John Fodera wrote a beautiful article on Fattoria Selvapiana for the Tuscan Vines website: FEATURE: SELVAPIANA by John Fodera At the foot of the Apennines, in the northeast corner of Tuscany, lies the Selvapiana estate. Here, ancient tradition and history blend in a confluence of wine and ancestry. In medieval times, Selvapiana stood as a watch tower to protect Firenze’s north east border. Eventually, during the Renaissance, the building was enlarged dramatically into a villa that was used by noble Florentine families as a Summer retreat. In 1827, Francesco Giuntini acquired the property and became the first generation of the Giuntini’s to own the estate. Today, winemaker Federico Giuntini and his sister Silvia represent the 5th generation of the family to own Selvapiana. Selvapiana is the preeminent producer within the Chianti Rufina zone. But what is Chianti Rufina? Chianti Rufina Basics Selvapiana calls Chianti Rufina home. But what exactly is Chianti Rufina and how does it differ from Chianti Classico? Chianti Rufina is one of seven sub-zones of the Chianti DOCG – that does not include Chianti Classico; which holds it’s own DOCG. Rufina, pronounced “ROOFina”, was established by Cosimo de’ Medici in 1716. It is the smallest sub-zone of Chianti and when compared to other DOCG, only Carmignano is smaller. Under the rules for Chianti, wines from Rufina must be at least 70% Sangiovese, while from Chianti Classico they must be a minimum of 80% Sangiovese. Foresight & Innovation Although it’s small, Selvapiana has contributed significant innovation to Chianti. In 1978, Giuntini realized the great potential of Rufina and Selvapiana. As a result, he hired Franco Bernabei to be consulting winemaker. Together they created Bucerchiale, a single vineyard Sangiovese Riserva which was an unheard of notion at the time. The wine was an instant success and Bernabei consults to this day. This cycle of improvement and innovation continues. In 2005, the new wine cellar was finished and supplements the existing, historic cellar. Additionally, since 1987, the estate has received organic certification for its vineyards. Selvapiana covers a total of 250 hectares. Approximately 60 are devoted to vineyards which bear the names of the sharecropping farms that once worked the land. The remainder are olive groves and forest. For this feature, I tasted through all the current releases from the Selvapiana Estate. My reviews speak for themselves but to steal my own thunder, I was greatly impressed. I Vini di Selvapiana – All wines Certified Organic Sometimes good comes from bad. A few months back I had received a sample of the 2019 Selvapiana Chianti Rufina. The wine was flat. Dried out, devoid of fruit and hollow. I sat with it for a while to be certain it wasn’t corked. Convinced, I decided to present the wine in a “Twitter Only” review. I was disappointed because in a vintage like 2019, I expected a nice wine. Well, the tweet was spotted by Silvia Giuntini, who requested that her importer reach out to me. This article is the result and benefit of that single tweet. 2019 Selvapiana Chianti Rufina – This is a second tasting of this wine. It clearly portrays the first bottle as somehow flawed, though this is still a straightforward red. In the glass, the light ruby color is nearly transparent. Aromas of cherry, sandalwood and spices are softly presented. Light to medium bodied on the palate with monolithic red berry flavors. Dusty herb and spice notes frame the fruit. This bottle is clearly sound. However, it’s as basic as basic can be. That’s ok, just measure your expectations. 86 points. The 2017 Selvapiana Vigneto Erchi is 100% Sangiovese coming from a 6 hectare vineyard that is about 21 years old. The Erchi farm was purchased in 1998 and planted with vines in 1999. The 2017 is only the second release of this Cru. Deep medium ruby. Deep aromas of black cherry, pipe tobacco, fresh red flowers and crushed clay. Medium to full bodied with ripe, juicy flavors of wild cherry that turn sapid in the mouth. Cigar leaf tobacco, leather and earth notes are gorgeous. Lengthy finish is tinged with cured meat and fennel. Impressive wine. Value is there. 93 points. The 2018 Selvapiana Pomino Villa Petrognano is a deep bright ruby. Brilliant aromas of wild raspberry, red cherry, flowers and sage are spot on. Juicy, fresh cherries on the palate with tobacco, hints of smoke and medium weight tannins that offer grip but moderate with food. This is very nice for the vintage. It could be the elevation and the terroir near the Apennines keep this wine fresher than many other 2018s I’ve tasted. 60% Sangiovese, 20% Cabernet and 20% Merlot. Great value around $21. 90 points. The 2017 Selvapiana Vigneto Bucherchiale is a lovely medium ruby clear to the rim. Textbook Bucherchiale nose. Animale! Salume, wild boar sausage, porcini and crushed cherry are complex and wild. Juicy, sapid wild cherry, fresh fennel, and toasted nuts are medium bodied and persistent on the palate. Fresh, but boy do the tannins clamp down on the finish which is just slightly “hot”. Needs plenty of cellar time like most Bucerchiale do. I’m still holding the 2009 in my cellar. Give this 7+ years at a minimum and then be wowed. 95 points and a steal just under $30. Bucerchiale is sourced from vineyards that were planted in 1968 and 1992. It is 100% Sangiovese and spends 36 months in French barrique before release. The 2016 Selvapiana Fornace hails from vineyards planted in 1994 and 2003. It’s a deep crimson to ruby in color. Crushed cherry and leather dominate on the nose with powdered spices and leaf tobacco emerging too. Really intriguing. Viscous on the palate with ripe cherry, dusty minerals, espresso grind and fennel. Medium to full body. This is very elegant but could still use 1-2 years in the bottle to soften the tannins a bit. Yet, this is deliciously approachable right now. Spends 29 months in barrique before release. 92 points. Overall, there’s no question these wines are exciting and well made. Furthermore, in many cases they represent incredible value given the quality and complexity. Bucerchiale remains a favorite and to me, is an essential in a Tuscan cellar. But we’re not done! Co-Owner and winemaker Federico Giuntini has graciously agreed to sit down with us for a chat. La Intervista con Federico Giuntini TV: Ciao Federico, come stai? FG: Grazie mille Giovanni and thank you for the wonderful article. TV: Piacere mio, iniziamo. These days, many consumers are eager to seek out excellent wines but also wines that are organic. What year did the estate become organic and why did you decide to seek certification? FG: When I first started to work at the estate, during the Summer of 1987, after high school, I asked Francesco to work organic. I saw that it was important then. We had a couple of vineyards where we began the process and after that Selvapiana became fully organic. Regarding certification; we certified the vineyards and olive trees only. TV: Let’s talk about the individual roles at the winery. You’re the winemaker with Bernabei assisting. How are your roles defined? What role does Silvia have in the winery? FG: Selvapiana is still a very small family operation, so roles are not so clear and strict. Silvia is in charge of the office, I mostly work in the vineyards and direct sales. More recently during 2019, my eldest son Niccolo, is now in charge of the cellar and he worked very closely with Franco Bernabei. Franco has helped us since 1978. TV: Besides Chianti Classico, which many of my readers are familiar with, I think the two most recognizable Chianti zones are Rufina and Colli Senesi. Generally speaking, what makes Rufina different from Chianti Classico? FG: Rufina is unique due to its position at the foothill of the Appenines. Because of the altitude, Rufina generally has a longer ripening season, with cooler nights. This promotes balance with a slow ripening of the grapes. But never too ripe. Soils can vary too of course, but the main difference is the location. TV: Bucerchiale is your oldest vineyard with parcels dating back to 1968. It was my first introduction to Selvapiana when I tasted the 1985 vintage. I still remember it. For me, it’s one of the best vineyards in all of Tuscany. What do you think makes it so special? And to that point, I always find “animale” and “cured meat” in that wine. E specially on the nose. Is it the soil that imparts that character? FG: We are really lucky to own such a great spot. The first parcel was planted in 1968 as you say. Then a second parcel in 1992 and a younger one in 2001. The oldest part, mainly because of vine losses and low planting density was ripped up and re-planted just a few years ago. We let the soil rest for 43 years before we replanted. The soil is definitely in that wine. And you’re right – Vigneto Bucerchiale 1985 was probably the best we ever made. In addition to what you say, you can also find the “woodlands after rain” – a sort of earthiness with great minerality. TV: And Bucerchiale is 100% Sangiovese and the estates’s flagship wine. But now you’re producing Vigneto Erchi which is also 100% Sangiovese. What is the main difference between the two? In my tastings above, I suppose I’d generally say that Bucerchiale is a bit more rustic while Erchi seems more polished. What do you think of that? What are the differences in altitude between the two vineyards? FG: Vigneto Bucerchiale is the project of Francesco Giuntini, with a young Franco Bernabei. And even Luigi Veronelli was involved then who encouraged the planting! Vigneto Erchi is the project of my generation. We bought the land in 1998 and planted the vineyards in 1999; just 6 hectares. We waited until the vines reached a good age and selected a new cru. Vigneto Erchi is in the municipality of Pontassieve in a kind of conca d’oro (not so great as the one in Panzano!) It sits next to I Veroni, Poggio a Remole, Il Capitano e Cerreto Libri. Soils there have more calcareous limestone and much more iron than Bucherchiale which is mostly clay with limestone. Bucherchiale is higher at about 200 meters while Erchi sits between 150-200 meters. The two make for an interesting comparison. TV: Let’s chat about vintages for a moment. Which year do you think was the most difficult vintage you’ve ever worked and what made it so hard? Contrarily, which was the easiest and why? FG: Well, my first one was 1987 and was really, really complicated. Lots of grapes (High yields) even though we green harvested a lot that year. There was lots of rain during the harvest as well and lots of Botrytis. 1992 was also very complicated. Those are 2 years when no Bucerchiale was made. Then I think 2013 and 2019 were probably the 2 easiest. Conditions were perfect in our area. TV: Definitely 2019! I’ve had discussions with a lot of winemakers across Italy and they are all praising that vintage. 2019 comes with great fanfare so what do you think of it? FG: Ha! Giovanni, the best thing I can say is that I hope to see another quality vintage like this! TV: Regarding vintages, good and bad, I’m always discussing the changing climate with winemakers. Hotter and drier Summers are forcing them to make changes to the way they farm. Lying further to the north, and under the protection of the Apennines, what decisions have you needed to make in order to combat the warming climate? FG: Many things have been changed and there is much more to be changed. We can not move the vineyards and so we have to play where we are! We practice later pruning to delay bud break, so you avoid Spring frost and also you can delay ripening this way. We use cover crops and manure to increase organic substance and have better microlife to the soil and reduce water stress to the vines. We work the soils deeper and more aggressively during winter to prevent the soil from becoming compacted. Also, canopy management has changed. We don’t pull away the leafs any more; no hedging. We like to keep the grapes more in the shade. Last but not least, before the big heat waves we spray products that help to reduce the temperature of the leafs, like caolino (white-clay and algae). TV: Wow! That is a ton of intervention, it’s amazing. FG: Well, every vintage is different certainly, but we have to be prepared to react given what nature provides us. We work all naturally so taking care of the vines and soils the best we possibly can will reduce the chance that we will have problems later. TV: Well, thank you so much Federico. In wrapping up, tell us what’s new at Selvapiana? What’s exciting? What would you want my readers to know that I haven’t brought up? FG: New is the new generation! They are slowly taking over. I am not too old but again, we have to be prepared! Niccolò is already working 100% in charge of the cellars and now he’s doing a lot in the vineyards. Plus, my daughter Rebecca is starting to help at the wine shop. TV: Grazie tanto Federico – I truly appreciate your time and your passion. I know my readers do as well so thank you for enlightening us. FG: Grazie a te Giovannin. I hope we see each other soon.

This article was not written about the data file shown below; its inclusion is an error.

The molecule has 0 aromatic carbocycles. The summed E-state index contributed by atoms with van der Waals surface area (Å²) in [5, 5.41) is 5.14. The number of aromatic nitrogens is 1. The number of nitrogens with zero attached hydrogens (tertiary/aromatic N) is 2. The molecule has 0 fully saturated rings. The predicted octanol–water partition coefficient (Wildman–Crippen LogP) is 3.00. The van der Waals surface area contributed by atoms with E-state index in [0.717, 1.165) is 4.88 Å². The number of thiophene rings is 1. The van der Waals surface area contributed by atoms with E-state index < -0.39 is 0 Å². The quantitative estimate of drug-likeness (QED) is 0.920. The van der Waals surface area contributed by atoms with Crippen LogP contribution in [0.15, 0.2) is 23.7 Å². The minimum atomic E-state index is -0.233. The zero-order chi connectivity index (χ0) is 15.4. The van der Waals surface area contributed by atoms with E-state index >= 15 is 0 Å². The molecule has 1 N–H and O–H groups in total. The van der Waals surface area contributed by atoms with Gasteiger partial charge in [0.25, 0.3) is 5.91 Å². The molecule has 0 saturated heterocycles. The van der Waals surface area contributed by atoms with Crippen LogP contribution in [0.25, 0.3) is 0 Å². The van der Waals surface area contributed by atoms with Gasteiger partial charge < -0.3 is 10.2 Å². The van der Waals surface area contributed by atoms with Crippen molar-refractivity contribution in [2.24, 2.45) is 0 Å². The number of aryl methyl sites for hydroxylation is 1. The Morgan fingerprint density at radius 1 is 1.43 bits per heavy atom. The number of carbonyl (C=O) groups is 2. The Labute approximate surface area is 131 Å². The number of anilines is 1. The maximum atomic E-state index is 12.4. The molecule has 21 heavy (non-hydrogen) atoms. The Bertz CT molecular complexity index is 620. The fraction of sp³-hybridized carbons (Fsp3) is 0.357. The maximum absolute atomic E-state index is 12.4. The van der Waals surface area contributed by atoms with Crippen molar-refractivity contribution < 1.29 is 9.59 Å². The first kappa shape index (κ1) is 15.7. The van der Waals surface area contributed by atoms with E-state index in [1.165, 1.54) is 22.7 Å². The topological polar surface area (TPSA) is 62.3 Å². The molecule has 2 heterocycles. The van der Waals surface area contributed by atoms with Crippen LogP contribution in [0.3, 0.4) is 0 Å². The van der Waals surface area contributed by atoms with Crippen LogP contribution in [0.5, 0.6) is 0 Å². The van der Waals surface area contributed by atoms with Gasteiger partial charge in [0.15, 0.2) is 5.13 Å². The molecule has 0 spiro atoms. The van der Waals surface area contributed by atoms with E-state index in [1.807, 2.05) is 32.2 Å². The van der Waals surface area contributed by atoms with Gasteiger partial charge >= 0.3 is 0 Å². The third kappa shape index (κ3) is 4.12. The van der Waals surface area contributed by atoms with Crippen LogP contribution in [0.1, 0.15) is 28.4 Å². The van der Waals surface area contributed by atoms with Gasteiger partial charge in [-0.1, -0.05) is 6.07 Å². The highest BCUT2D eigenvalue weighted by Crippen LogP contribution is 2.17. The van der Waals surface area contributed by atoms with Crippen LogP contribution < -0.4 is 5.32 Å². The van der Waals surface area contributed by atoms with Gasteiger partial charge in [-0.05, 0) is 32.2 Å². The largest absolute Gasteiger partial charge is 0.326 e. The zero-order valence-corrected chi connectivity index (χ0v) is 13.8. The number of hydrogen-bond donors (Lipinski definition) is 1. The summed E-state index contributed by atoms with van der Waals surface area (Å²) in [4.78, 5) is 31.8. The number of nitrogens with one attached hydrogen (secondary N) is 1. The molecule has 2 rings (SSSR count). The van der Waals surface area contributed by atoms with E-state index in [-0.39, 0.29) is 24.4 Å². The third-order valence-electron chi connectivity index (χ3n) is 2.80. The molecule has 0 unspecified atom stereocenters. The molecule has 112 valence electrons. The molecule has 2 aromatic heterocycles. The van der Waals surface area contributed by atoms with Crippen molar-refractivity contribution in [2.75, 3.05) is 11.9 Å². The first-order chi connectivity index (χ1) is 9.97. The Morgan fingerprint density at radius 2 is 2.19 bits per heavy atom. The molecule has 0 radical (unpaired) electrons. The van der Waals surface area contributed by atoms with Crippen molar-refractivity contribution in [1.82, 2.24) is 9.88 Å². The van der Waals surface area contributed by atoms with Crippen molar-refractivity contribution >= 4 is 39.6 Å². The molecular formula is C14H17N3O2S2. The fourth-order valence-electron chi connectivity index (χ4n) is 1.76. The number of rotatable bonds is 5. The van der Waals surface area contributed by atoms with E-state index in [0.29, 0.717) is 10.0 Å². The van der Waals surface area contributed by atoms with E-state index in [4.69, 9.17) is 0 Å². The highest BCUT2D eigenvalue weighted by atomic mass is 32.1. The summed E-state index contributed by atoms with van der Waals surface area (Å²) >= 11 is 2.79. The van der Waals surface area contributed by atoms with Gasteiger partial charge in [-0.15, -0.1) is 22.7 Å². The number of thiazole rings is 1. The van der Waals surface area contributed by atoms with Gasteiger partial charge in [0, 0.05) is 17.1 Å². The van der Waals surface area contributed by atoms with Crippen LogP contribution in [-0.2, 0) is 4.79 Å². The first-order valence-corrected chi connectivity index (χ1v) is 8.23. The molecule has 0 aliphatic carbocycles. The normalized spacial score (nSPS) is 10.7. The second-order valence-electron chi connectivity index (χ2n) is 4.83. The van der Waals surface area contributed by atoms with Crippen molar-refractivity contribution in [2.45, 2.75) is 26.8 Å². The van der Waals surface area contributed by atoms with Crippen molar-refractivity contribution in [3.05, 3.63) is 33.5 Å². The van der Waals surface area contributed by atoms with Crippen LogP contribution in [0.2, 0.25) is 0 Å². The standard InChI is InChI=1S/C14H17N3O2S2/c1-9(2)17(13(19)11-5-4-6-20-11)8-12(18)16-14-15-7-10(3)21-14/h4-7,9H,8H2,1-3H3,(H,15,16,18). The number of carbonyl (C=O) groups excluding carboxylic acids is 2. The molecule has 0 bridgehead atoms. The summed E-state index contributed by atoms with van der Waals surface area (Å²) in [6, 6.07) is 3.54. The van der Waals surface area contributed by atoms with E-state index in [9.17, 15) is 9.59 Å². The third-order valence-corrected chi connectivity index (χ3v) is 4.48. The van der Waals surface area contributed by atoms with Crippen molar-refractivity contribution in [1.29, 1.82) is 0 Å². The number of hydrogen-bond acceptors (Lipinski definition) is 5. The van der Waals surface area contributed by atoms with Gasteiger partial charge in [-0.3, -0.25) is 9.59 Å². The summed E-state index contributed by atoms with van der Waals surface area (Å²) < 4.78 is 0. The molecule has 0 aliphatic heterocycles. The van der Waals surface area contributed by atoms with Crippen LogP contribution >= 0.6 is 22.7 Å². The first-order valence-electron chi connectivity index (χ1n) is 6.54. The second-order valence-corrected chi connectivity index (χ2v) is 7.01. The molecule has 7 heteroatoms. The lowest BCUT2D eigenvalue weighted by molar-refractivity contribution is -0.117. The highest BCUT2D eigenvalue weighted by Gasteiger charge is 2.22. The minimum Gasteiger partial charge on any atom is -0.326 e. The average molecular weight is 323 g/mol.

When we talk about winemaking we have to think of a series of phases that must be carried out methodically but at the same time are never the same, in fact many factors change with each harvest and must be taken into consideration. And this is even more true if wines are produced respecting the territory and seasonality. The racking is one of those phases whose importance is often underestimated, but it has a very specific meaning and is anything but improvised. Specifically, racking allows the elimination of sediments from the liquid obtained from fermentation, that is residues of skins, grape seeds, but also yeast and more. These substances have different specific weights and the lighter ones continue to remain, slowly depositing on the bottom with the passing of the months, and this is why at the Fattoria di Selvapiana we carry out up to three, to obtain a limpid, clear and stable wine. We use the Air Transfer technique, which consists of pouring the wine into an open container placed lower down, an action that promotes the oxygenation of the wine, protects from any reduction problems and eliminates unpleasant odors caused by fermentation. About a month after the end of the vinification, after the pressing phase, we proceed with the racking in order to clean the wine from the lees over time. This first racking of the wine has the purpose of eliminating the lees that have gone to deposit on the bottom of the container. In Selvapiana, after the two fermentations, we have the tradition of carrying out two more rackings in order to be able to refine the wines as clean as possible. It is important to carry out this step with extreme care and attention to avoid alterations in the wine. This phase is very delicate and requires a lot of time and attention to be carried out in the correct time and manner. At the end of winter or early spring the wine must be racked again. It is important that this racking is done before the hot season arrives, a period in which it is always inadvisable to make the wine undergo "displacements" that could alter its chemical state. Also in this case our experience and technical knowledge allow us to avoid the use of adjuvant or stabilizing substances. Generally in white and young wines the process ends here and bottling is carried out, while in the red and white ones destined for aging, further annual rackings are carried out in the spring, again to preserve color and properties.